I am the eldest of three children in my family. Looking back at our childhood in Clapham I was the bossy one and the one that was expected to show a good example. I was dutiful. Just ask my brother and sister. I was always trying to please my Mum and Dad. My brother and sister got into a lot of scrapes and I went off to a junior seminary to train to be a priest.
Whenever I hear the Gospel parable of the prodigal son that is read this weekend, I identify with the elder son who all his life did the right thing. I seem to understand his indignation with his father, who welcomed with open arms the brother who had squandered half the family inheritance. You can imagine him saying “How could you kill the calf that we had been fattening. How could you restore this son of yours to the centre of the family. Look how he insulted you by demanding the half of the property that would normally only come to him after you had died. He is only coming back because he was at rock bottom. There was nowhere else he can go. You will regret it because he will take advantage of you again. I don’t believe he is genuinely sorry.”
Those listening to this parable of Jesus were scribes, pharisees, publicans and sinners. The attitude of the elder son was the attitude of the scribes and Pharisees. They thought they were doing well and pleasing God and thus they were on his good side because they kept the law and were faithful. They looked down on the publicans and sinners because they were not faithful to the law. These were the younger son in the parable. What was challenging to both groups was the unconditional love and overwhelming mercy shown by the father. The younger son was certainly not expecting the reaction that he got from the father. He had a careful rehearsed script that he didn’t get to say. The elder son thought it was totally unfair and misjudged. He wanted no part of the celebration.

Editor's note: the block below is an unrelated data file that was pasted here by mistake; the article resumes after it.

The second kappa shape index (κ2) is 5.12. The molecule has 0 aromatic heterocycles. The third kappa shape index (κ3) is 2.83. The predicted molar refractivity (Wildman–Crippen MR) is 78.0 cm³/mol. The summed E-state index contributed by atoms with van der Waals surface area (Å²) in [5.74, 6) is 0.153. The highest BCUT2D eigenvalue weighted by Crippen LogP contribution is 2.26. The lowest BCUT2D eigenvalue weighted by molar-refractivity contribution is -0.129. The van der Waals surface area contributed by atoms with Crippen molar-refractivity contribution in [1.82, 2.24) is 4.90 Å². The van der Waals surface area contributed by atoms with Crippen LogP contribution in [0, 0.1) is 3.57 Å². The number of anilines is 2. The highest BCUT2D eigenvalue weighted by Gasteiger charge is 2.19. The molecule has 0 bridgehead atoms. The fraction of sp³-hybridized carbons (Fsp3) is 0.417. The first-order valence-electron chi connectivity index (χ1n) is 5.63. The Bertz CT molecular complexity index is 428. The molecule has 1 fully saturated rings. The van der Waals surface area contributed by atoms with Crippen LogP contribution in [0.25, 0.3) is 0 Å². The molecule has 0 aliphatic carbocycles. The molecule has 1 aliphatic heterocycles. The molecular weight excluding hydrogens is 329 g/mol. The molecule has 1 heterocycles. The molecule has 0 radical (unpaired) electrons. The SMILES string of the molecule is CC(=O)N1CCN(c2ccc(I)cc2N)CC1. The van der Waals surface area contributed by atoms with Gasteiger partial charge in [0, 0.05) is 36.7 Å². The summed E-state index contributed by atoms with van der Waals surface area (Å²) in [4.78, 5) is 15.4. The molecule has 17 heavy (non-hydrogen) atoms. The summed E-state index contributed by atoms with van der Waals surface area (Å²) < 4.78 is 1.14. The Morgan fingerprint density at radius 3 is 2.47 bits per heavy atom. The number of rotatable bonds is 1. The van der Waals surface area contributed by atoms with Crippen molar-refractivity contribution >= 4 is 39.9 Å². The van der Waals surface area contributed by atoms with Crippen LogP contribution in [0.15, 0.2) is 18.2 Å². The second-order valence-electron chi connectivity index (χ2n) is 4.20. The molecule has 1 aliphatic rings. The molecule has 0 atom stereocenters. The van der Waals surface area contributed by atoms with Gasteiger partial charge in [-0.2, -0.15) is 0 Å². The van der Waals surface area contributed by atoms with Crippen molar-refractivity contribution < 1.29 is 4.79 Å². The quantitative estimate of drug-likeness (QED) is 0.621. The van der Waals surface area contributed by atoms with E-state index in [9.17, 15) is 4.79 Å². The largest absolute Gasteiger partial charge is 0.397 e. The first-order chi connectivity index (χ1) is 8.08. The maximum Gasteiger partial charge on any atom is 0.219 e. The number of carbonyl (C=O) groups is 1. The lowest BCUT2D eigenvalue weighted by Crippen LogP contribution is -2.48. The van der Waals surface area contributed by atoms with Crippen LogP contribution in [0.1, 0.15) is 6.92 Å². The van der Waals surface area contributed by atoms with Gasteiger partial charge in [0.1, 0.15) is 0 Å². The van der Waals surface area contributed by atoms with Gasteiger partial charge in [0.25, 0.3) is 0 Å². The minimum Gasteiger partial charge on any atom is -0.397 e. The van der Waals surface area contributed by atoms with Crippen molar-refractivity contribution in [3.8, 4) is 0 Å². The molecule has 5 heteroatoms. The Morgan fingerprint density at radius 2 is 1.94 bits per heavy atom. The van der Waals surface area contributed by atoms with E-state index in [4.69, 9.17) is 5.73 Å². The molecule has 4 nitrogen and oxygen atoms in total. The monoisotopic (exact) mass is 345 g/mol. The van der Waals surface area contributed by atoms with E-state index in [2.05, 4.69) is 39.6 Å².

How do I react to this revelation of who God is? Do I really believe in a totally merciful God who is willing to forgive me anything or do I spend my days trying to please God who will only love me if I am good and toe the line? Those of us who are “elder sons” should be secure in the truth that all we do is seen by God; for God to love “younger sons” does not mean God loves “older sons” less. God’s love is ever bountiful and infinite – there is no limit on how much love is available to all of us.